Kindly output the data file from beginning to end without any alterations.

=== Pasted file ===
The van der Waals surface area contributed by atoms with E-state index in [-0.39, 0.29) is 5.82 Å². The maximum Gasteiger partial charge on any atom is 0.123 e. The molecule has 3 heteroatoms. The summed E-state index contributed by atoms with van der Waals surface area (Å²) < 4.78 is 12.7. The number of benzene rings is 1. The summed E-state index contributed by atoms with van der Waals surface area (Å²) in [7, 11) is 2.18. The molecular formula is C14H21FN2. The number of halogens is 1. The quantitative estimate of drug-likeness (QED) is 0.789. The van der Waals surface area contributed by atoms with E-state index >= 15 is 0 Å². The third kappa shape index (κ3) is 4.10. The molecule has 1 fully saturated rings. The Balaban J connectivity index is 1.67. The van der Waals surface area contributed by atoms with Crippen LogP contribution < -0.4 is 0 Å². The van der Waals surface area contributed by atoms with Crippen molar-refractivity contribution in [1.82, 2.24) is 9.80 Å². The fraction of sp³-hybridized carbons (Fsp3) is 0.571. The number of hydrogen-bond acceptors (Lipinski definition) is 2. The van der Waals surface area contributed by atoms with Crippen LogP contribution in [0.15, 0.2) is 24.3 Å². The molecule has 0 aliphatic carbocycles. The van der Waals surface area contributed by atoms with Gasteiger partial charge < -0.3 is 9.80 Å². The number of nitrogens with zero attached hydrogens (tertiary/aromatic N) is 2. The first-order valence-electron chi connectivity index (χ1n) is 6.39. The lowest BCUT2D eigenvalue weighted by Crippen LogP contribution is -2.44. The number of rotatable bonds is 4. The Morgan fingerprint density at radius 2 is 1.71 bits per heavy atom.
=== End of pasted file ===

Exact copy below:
The van der Waals surface area contributed by atoms with E-state index in [-0.39, 0.29) is 5.82 Å². The maximum Gasteiger partial charge on any atom is 0.123 e. The molecule has 3 heteroatoms. The summed E-state index contributed by atoms with van der Waals surface area (Å²) < 4.78 is 12.7. The number of benzene rings is 1. The summed E-state index contributed by atoms with van der Waals surface area (Å²) in [7, 11) is 2.18. The molecular formula is C14H21FN2. The number of halogens is 1. The quantitative estimate of drug-likeness (QED) is 0.789. The van der Waals surface area contributed by atoms with E-state index >= 15 is 0 Å². The third kappa shape index (κ3) is 4.10. The molecule has 1 fully saturated rings. The Balaban J connectivity index is 1.67. The van der Waals surface area contributed by atoms with Crippen LogP contribution < -0.4 is 0 Å². The van der Waals surface area contributed by atoms with Crippen molar-refractivity contribution in [1.82, 2.24) is 9.80 Å². The fraction of sp³-hybridized carbons (Fsp3) is 0.571. The number of hydrogen-bond acceptors (Lipinski definition) is 2. The van der Waals surface area contributed by atoms with Crippen LogP contribution in [0.15, 0.2) is 24.3 Å². The molecule has 0 aliphatic carbocycles. The van der Waals surface area contributed by atoms with Gasteiger partial charge < -0.3 is 9.80 Å². The number of nitrogens with zero attached hydrogens (tertiary/aromatic N) is 2. The first-order valence-electron chi connectivity index (χ1n) is 6.39. The lowest BCUT2D eigenvalue weighted by Crippen LogP contribution is -2.44. The number of rotatable bonds is 4. The Morgan fingerprint density at radius 2 is 1.71 bits per heavy atom.